The Cold Inside (a serial novel) Chapter Forty part three
The Cold Inside
By AL BRUNO III
Thursday January 26, 1995
Investigating Tristam’s friends and sister only confirmed Gawain Wight’s suspicions. His son had left Pam alone but two of his friends’ minds had been marked by intrusions. The one boy, Greg, had been under his son’s control for a brief period, the other one, the fat one, had been altered by Tristam, parts of his basic personality erased and modified.
Gawain shuddered at the thought.
Once he had made sure the local police were busy chasing false leads Gawain set out to find his son. To begin with he stopped at St. Peter’s hospital and visited briefly with Evan Crawford. The boy was badly wounded and under guard; he had pulled an unloaded gun on a pair of police officers and though he was certain to live he might very well spend the next ten years incarcerated. Gawain bullied his way into the room and inspected the boy’s mind to find it as damaged as his body. Tristam had overtaken him multiple times, erased memories and unmade impulses.
A sociopath. Gawain thought as he took a moment out to smooth over the worst of the damage. Hoping it would be enough to help Evan hang on to his sanity, The dog was a warning I should have realized. This is my fault.
There was a girl waiting outside the room, bright eyed and pretty save for a large birthmark on the side of her face. Gawain spoke to her briefly and found out she had been waiting there for a chance to speak with Evan, she had been there most of the day. You didn’t have to be a psychic to know she was in love; foolishly and unreasonably so but it was love none the less.
A few well placed phone calls and threats and Gawain got permission for her to be in Evan’s room for as long as she wanted. The police officers on guard duty were furious but Gawain didn’t care, someone tonight deserved a chance for a happy ending.
Then Gawain made his way to the hospital roof, the memory of Ector’s death playing through his mind with every footstep. He’d had to strangle him, it was the only way to be sure but even in those last moments his son’s eyes had mocked him.
The roof was cold and covered with frozen snow, Gawain stepped carefully until he was standing as close to the ledge as he could. For a moment he saw his other son, poor Lucan, kneeling before him, his eyes desperate, “I can hear the whole world Daddy. I can hear it in my head.”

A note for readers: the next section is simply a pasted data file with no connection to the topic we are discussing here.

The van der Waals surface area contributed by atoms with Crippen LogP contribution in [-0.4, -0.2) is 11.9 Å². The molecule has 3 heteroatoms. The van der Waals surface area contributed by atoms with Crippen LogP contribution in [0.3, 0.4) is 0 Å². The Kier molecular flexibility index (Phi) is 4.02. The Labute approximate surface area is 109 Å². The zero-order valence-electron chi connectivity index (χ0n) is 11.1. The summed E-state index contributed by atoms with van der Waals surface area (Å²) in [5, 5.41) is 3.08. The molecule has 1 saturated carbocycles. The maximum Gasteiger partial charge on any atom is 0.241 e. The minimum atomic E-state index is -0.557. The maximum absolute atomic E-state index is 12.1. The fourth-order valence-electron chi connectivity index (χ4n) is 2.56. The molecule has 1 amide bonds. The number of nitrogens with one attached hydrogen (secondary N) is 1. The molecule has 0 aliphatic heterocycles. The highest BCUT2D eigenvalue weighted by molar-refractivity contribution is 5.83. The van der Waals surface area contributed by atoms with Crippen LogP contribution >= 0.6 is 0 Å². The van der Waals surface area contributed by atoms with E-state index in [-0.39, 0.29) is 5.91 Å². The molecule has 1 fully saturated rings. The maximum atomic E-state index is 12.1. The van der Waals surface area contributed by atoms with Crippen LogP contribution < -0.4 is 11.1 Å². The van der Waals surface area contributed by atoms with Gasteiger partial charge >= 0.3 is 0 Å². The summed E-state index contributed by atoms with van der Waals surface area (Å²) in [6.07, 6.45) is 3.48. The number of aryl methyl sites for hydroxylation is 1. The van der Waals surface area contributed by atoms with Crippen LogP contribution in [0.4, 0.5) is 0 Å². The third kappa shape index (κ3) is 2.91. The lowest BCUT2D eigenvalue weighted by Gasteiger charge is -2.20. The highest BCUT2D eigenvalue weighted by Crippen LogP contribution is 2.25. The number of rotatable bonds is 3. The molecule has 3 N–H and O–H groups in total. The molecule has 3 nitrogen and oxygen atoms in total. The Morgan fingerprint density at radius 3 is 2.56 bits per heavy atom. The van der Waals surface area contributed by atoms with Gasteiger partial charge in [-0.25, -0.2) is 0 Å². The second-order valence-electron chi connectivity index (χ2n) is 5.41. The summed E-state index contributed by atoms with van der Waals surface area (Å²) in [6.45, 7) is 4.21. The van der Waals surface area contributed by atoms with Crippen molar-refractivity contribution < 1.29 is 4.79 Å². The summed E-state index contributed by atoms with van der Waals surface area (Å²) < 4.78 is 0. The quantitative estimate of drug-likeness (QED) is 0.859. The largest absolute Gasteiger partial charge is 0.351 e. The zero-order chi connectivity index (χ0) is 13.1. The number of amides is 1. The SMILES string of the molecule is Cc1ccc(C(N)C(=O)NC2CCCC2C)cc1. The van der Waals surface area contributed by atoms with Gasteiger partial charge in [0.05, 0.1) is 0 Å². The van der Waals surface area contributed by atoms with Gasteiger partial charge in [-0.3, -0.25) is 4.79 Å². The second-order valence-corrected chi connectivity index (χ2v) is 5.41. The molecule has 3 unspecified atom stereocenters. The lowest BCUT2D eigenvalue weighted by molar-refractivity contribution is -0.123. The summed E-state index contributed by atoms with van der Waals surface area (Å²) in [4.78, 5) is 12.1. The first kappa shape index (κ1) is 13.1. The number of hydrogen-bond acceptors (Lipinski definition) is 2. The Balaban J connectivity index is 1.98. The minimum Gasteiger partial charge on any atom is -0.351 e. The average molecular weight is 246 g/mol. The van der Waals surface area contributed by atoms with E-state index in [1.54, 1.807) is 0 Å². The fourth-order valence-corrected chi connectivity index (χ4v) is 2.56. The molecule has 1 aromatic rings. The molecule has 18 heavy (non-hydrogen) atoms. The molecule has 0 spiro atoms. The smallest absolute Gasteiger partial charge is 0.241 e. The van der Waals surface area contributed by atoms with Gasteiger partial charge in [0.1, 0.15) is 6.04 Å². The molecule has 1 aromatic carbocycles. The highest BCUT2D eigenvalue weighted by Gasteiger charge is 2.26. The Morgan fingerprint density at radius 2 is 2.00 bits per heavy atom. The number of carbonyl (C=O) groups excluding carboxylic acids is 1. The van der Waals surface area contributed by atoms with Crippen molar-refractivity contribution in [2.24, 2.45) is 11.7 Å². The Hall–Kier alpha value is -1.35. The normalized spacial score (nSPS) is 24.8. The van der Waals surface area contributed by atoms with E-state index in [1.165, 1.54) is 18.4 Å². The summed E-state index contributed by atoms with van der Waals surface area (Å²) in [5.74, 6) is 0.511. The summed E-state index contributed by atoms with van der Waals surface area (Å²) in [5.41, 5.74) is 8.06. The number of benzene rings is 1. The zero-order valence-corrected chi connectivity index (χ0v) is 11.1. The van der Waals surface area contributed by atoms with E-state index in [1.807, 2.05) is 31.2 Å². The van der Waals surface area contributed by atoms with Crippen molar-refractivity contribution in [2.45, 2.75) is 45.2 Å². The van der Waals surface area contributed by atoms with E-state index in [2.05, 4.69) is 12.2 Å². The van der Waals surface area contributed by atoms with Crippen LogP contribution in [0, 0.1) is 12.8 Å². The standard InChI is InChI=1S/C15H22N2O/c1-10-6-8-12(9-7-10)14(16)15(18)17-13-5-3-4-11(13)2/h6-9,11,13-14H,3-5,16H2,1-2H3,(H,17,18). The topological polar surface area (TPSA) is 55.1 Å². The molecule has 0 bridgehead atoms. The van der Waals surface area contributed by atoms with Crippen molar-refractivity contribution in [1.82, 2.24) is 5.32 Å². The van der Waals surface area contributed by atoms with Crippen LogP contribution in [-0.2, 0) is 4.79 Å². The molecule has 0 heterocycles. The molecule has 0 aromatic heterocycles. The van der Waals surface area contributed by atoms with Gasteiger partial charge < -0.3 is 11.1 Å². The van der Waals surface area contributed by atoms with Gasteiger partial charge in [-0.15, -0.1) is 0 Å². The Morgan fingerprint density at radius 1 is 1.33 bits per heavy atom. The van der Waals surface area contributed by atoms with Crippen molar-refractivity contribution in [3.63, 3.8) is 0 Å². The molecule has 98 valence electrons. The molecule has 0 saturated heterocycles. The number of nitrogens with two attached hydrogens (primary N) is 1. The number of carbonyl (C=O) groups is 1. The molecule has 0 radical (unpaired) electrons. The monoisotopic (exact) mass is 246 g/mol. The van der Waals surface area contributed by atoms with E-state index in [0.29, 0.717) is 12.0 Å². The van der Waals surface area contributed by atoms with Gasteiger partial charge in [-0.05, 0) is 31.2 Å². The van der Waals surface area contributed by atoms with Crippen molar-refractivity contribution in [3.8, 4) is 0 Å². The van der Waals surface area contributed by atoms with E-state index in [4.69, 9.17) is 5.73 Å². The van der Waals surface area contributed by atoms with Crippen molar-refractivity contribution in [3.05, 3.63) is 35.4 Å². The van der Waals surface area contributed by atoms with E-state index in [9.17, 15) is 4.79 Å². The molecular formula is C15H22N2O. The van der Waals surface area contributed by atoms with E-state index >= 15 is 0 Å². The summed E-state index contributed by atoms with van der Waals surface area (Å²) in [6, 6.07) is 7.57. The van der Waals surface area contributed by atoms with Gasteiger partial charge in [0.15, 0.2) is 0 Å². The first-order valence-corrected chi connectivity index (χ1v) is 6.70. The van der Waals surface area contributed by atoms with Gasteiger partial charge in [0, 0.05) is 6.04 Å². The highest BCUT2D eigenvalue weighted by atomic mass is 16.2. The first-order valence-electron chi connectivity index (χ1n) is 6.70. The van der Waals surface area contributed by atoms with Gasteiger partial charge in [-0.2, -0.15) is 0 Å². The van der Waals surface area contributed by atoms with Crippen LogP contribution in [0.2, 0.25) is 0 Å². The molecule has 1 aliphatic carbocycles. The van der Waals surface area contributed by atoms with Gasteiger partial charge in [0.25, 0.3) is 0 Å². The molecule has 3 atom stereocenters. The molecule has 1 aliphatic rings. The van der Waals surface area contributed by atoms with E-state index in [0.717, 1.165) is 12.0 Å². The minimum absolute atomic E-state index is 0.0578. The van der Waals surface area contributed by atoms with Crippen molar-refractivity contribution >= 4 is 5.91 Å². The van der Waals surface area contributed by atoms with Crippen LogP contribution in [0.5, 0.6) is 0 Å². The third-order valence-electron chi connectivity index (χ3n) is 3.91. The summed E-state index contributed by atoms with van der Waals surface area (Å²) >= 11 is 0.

“My boys…” Gawain said, Why does it always go so very wrong?
It wasn’t the first time he’d asked himself that question, and as usual his first thought was to blame their mothers. Each of them had left Gawain when his sons were still in diapers; Ector’s mother had been driven away by his temper, Lucan’s mother by his infidelities and Tristam’s mother? Tristam’s mother had simply woken up one morning to decide she didn’t love him anymore.
Would being there have made a difference? Gawain didn’t know, work might have kept him away enough where the end result would have been the same.
But just once, just once, he would have liked to try.
Gawain let his senses expand, peeling aside the facade of the mundane world to reveal the domain of spirit and nightmare. The air around the hospital was choked with ghosts; Gawain used them as a blind, he didn’t want Tristam, or anything else, sensing he was here.
He found nothing; it was as though his son had simply vanished.
It’s hard to be sure. Gawain frowned; the spirit world was turbulent, practically tearing itself apart. There was a gash in the very fabric of reality, Gawain’s senses recoiled from it. This was the sort of thing that would draw Monarchs and madmen alike.
“Tristam…” Gawain wondered how long it would take him to get there, “What have you done?